Since the increased risk of HIV infection for injecting drug users (IDUs) was first recognized in the early 1980s, a high prevalence of HIV has been reported among this group from many parts of the world [1,2]. In many sites HIV prevalence among IDUs has risen to 50% or more within 1 to 2 years of the introduction of the virus [1,2]. Such outbreaks continue to occur, and rapid spread has recently been documented among injectors in the newly independent states of the former Soviet Union . These outbreaks have been associated with increases in injecting drug use and have accompanied major socio-political changes .
A number of northern European countries and Australia have not experienced major outbreaks of HIV infection among IDUs and report either stable or declining trends in prevalence. In Amsterdam, for example, HIV prevalence declined in the 1990s , and in Australia prevalence is low  and may have declined in some areas . In these countries the timely introduction of comprehensive harm reduction measures, particularly needle exchange, is thought to have prevented the rapid spread of HIV . Furthermore, trends in the prevalence of HIV have reversed in a number of sites, for example Northern Italy and New York City, and have been attributed in part to behaviour change, improved access to treatment, and syringe distribution [9,10].
In response to the discovery of high levels of HIV infection among injectors in two Scottish cities , the United Kingdom's first needle exchanges were established through a number of local initiatives in 1986. Following the government-funded pilot programme in 1987 there was a rapid increase in the number and geographical spread of these services, and in 1997 it was estimated that there were almost 1500 outlets in England, 125 in Scotland, and 140 in Wales. These outlets distributed around 25 million syringes in 1997, which constituted a six-fold increase since 1991 . From 1986 onwards there was also an expansion of the prescribing of substitute drugs (mainly methadone) and a wide range of other HIV prevention activities, including outreach and health promotion, which are thought to have prevented a widespread outbreak of HIV among injectors . In the United Kingdom only 7% of the 56 000 HIV infections diagnosed by the end of 2002 were associated with injecting drug use .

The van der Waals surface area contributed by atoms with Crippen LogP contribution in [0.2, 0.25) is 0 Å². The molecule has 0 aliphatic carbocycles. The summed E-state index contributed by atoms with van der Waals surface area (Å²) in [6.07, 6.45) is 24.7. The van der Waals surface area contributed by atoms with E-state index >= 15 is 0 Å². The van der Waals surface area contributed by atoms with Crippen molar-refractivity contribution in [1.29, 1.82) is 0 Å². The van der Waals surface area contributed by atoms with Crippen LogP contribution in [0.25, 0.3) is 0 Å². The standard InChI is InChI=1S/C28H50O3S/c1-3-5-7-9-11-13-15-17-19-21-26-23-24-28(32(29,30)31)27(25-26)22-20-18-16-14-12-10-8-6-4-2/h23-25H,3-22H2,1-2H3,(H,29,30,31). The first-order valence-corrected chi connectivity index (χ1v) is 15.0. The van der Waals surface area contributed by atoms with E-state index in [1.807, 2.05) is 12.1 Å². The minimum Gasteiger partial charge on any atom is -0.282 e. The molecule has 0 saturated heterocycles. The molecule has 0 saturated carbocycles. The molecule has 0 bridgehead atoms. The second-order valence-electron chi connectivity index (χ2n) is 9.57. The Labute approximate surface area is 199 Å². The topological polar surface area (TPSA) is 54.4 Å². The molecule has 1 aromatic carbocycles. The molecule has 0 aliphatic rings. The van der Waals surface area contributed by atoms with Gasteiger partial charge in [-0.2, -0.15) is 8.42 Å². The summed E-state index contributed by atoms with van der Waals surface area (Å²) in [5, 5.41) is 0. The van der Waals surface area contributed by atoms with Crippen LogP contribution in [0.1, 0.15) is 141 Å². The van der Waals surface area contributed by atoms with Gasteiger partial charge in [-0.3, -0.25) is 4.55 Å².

Despite this response there have been recent indications of increases in injecting risk behaviour. Data from current injectors in contact with drug agencies indicate that the sharing of needles and syringes increased in the late 1990s , with around one-third reporting sharing between 1998 and 2000 compared with a quarter in earlier years. At the same time there have been reports of increases in the prevalence and incidence of hepatitis C and other infections, such as Group A Streptococci, among IDUs [15,16].
This paper examines whether the HIV epidemic among IDUs in England and Wales continues to be averted by examining time trends in prevalence between 1990 and 2003. It combines, for the first time, data from an ongoing surveillance of injectors in contact with drug agencies with data from a series of community-based surveys, to provide a cross-sectional data set containing almost 28 000 biological specimens.
IDUs in England and Wales were recruited into two complementary voluntary unlinked-anonymous survey programmes between 1990 and 2003.